Our Verdict
The world’s speediest gaming processor, then one that Intel will hang all its marketing on, however when it involves real-world performance it generally does not really make a whole lot of sense as the Comet Lake CPU to drop into your gaming PC.

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Last updated on January 22, 2022 2:51 pm

Fastest gaming performance
Overclocking potential
GPU has much larger impact on fps
Top performance requires power
For your delight and delectation, I show you the Intel Core i9 10900K. It is the top desktop CPU in the 10th Gen Intel Comet Lake lineup and represents the 1st time the business has jammed 10 processing cores right into a single mainstream processor.

So yes, rejoice, for Comet Lake has finally hit the desktop, admittedly a good while directly after we were expecting to start to see the latest 14nm silicon from the big blue chip making machine. But Intel is promising us the ‘world’s most effective gaming processor’ so we have to be pleased about this, right?

Okay, so yes, these 10th Gen processors are another 14nm ‘Lake’ generation, and yes, we remain waiting on Intel to get its 10nm desktop shiz together, but that is a new selection of high-end CPUs, which genuinely cements the ageing Core architecture as the speediest gaming silicon on earth.

And, since there is certainly a lot that’s familiar about the underlying technology within the brand new Core i9 10900K, additionally, there are some fresh ideas baked in to the top chip, and in to the extended Comet Lake CPU lineup too. Not least which may be the unshackling of the HyperThreading chains, allowing every 10th Gen processor to double the thread-count from every individual CPU core.

That is unquestionably due to the increased competition in the processor world. Given that AMD’s Ryzen is a lot more than simply a vague annoyance for Intel it’s an authentic competitor for the hearts and minds of PC gamers and content creators-not to say server operators too.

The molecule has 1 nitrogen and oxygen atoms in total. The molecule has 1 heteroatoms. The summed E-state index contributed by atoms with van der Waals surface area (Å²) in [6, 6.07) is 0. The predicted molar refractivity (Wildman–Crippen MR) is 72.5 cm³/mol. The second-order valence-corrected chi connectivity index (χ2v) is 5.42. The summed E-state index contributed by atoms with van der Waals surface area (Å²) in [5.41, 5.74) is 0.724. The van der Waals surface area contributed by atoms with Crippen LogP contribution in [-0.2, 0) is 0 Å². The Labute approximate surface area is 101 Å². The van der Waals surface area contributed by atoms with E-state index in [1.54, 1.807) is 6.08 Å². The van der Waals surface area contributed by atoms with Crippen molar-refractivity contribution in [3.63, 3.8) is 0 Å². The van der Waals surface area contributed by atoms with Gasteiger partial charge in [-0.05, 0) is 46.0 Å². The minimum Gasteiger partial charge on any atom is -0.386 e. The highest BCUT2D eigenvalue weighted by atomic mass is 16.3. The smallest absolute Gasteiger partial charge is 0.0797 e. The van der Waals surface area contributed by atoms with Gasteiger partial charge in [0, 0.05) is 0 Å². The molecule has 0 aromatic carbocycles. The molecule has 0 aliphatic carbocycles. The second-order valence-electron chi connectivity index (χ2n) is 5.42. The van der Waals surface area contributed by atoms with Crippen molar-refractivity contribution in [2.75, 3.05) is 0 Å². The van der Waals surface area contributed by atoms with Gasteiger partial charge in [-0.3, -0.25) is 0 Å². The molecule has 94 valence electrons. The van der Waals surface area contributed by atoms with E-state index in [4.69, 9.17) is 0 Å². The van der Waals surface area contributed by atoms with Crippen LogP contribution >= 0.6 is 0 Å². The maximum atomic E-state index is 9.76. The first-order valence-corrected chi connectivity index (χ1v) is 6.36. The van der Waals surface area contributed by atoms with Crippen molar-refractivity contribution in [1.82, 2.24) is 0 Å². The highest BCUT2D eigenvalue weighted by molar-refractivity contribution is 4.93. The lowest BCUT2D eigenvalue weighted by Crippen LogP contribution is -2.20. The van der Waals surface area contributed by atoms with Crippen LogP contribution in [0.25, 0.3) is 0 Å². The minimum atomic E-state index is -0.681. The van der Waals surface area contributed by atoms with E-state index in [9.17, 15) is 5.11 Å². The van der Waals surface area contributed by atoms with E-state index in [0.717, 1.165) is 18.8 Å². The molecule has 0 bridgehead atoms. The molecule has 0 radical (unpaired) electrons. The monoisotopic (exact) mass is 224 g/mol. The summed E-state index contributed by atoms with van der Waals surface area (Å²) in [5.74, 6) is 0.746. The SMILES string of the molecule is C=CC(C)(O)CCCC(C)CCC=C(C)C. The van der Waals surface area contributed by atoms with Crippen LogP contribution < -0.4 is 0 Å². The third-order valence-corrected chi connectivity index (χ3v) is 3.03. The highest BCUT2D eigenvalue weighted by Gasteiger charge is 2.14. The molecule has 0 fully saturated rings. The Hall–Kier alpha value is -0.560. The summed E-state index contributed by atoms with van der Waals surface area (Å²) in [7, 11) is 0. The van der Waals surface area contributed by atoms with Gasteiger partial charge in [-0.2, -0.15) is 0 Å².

But though Intel is currently having to fight by increasing both core and thread counts of its long-lived 14nm architecture, it’s still got raw gaming performance sewn up, and the 10900K is further proof that.

Core i9 10900K specs
The headline spec of the 10900K may be the chip’s core-count. With a complete 10 CPU cores in the centre of it this is actually the first time, beyond the high-priced X-series chips, that Intel has were able to squeeze that lots of cores into one mainstream CPU. Throw in HyperThreading and you get 20 threads of processing power and, taking into consideration the high clock speeds mounted on this deca-core chip, they are able to process a lot.

The bottom clock looks just a little miserly at 3.7GHz, but realistically you are not likely to see that in actual operation. Although same could possibly be said of the top-end 5.3GHz clock speed, delivered with a blend of Turbo Boost Max 3.0 and Thermal Velocity Boost. Those a set of technologies adopted by Comet Lake’s Core i9 processors, that offer higher frequencies if the thermals and power delivery allow.

Turbo Boost Max 3.0 in addition has traditionally only been on the X-series CPUs, and works on a per-chip basis, highlighting which will be the best cores in your unique package and putting the focus on them to provide the highest performance. That may get the 10900K to 5.2GHz, but it’s Thermal Velocity Boost that’s designed to take it to 5.3GHz. Providing the chip is running below 70°C, and there is some turbo power available, TVB will let you reach the frequency promised land.